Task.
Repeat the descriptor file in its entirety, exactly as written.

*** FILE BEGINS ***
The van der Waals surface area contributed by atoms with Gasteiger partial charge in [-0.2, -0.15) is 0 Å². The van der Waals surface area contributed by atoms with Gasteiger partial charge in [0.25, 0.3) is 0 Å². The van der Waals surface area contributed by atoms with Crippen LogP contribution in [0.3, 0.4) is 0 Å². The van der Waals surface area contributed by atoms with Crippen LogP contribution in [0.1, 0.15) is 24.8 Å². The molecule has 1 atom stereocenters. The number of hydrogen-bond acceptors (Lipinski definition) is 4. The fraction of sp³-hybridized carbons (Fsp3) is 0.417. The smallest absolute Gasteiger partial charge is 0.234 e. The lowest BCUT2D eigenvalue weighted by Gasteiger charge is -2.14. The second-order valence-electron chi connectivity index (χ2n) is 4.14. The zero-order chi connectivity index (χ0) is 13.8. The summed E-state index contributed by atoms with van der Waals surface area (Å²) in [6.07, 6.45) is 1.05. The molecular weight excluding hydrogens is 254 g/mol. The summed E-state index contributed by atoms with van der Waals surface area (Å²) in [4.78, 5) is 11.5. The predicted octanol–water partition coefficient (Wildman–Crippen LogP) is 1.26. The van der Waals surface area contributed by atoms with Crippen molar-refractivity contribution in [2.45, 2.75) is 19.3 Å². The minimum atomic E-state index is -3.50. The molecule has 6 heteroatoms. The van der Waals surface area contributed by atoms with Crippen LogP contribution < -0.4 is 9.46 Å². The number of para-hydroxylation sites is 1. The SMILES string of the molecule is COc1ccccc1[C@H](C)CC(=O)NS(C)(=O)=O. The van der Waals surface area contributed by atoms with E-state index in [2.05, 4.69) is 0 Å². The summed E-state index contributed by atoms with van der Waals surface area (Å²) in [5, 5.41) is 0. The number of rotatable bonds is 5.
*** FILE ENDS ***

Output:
The van der Waals surface area contributed by atoms with Gasteiger partial charge in [-0.2, -0.15) is 0 Å². The van der Waals surface area contributed by atoms with Gasteiger partial charge in [0.25, 0.3) is 0 Å². The van der Waals surface area contributed by atoms with Crippen LogP contribution in [0.3, 0.4) is 0 Å². The van der Waals surface area contributed by atoms with Crippen LogP contribution in [0.1, 0.15) is 24.8 Å². The molecule has 1 atom stereocenters. The number of hydrogen-bond acceptors (Lipinski definition) is 4. The fraction of sp³-hybridized carbons (Fsp3) is 0.417. The smallest absolute Gasteiger partial charge is 0.234 e. The lowest BCUT2D eigenvalue weighted by Gasteiger charge is -2.14. The second-order valence-electron chi connectivity index (χ2n) is 4.14. The zero-order chi connectivity index (χ0) is 13.8. The summed E-state index contributed by atoms with van der Waals surface area (Å²) in [6.07, 6.45) is 1.05. The molecular weight excluding hydrogens is 254 g/mol. The summed E-state index contributed by atoms with van der Waals surface area (Å²) in [4.78, 5) is 11.5. The predicted octanol–water partition coefficient (Wildman–Crippen LogP) is 1.26. The van der Waals surface area contributed by atoms with Crippen molar-refractivity contribution in [2.45, 2.75) is 19.3 Å². The minimum atomic E-state index is -3.50. The molecule has 6 heteroatoms. The van der Waals surface area contributed by atoms with Crippen LogP contribution < -0.4 is 9.46 Å². The number of para-hydroxylation sites is 1. The SMILES string of the molecule is COc1ccccc1[C@H](C)CC(=O)NS(C)(=O)=O. The van der Waals surface area contributed by atoms with E-state index in [2.05, 4.69) is 0 Å². The summed E-state index contributed by atoms with van der Waals surface area (Å²) in [5, 5.41) is 0. The number of rotatable bonds is 5.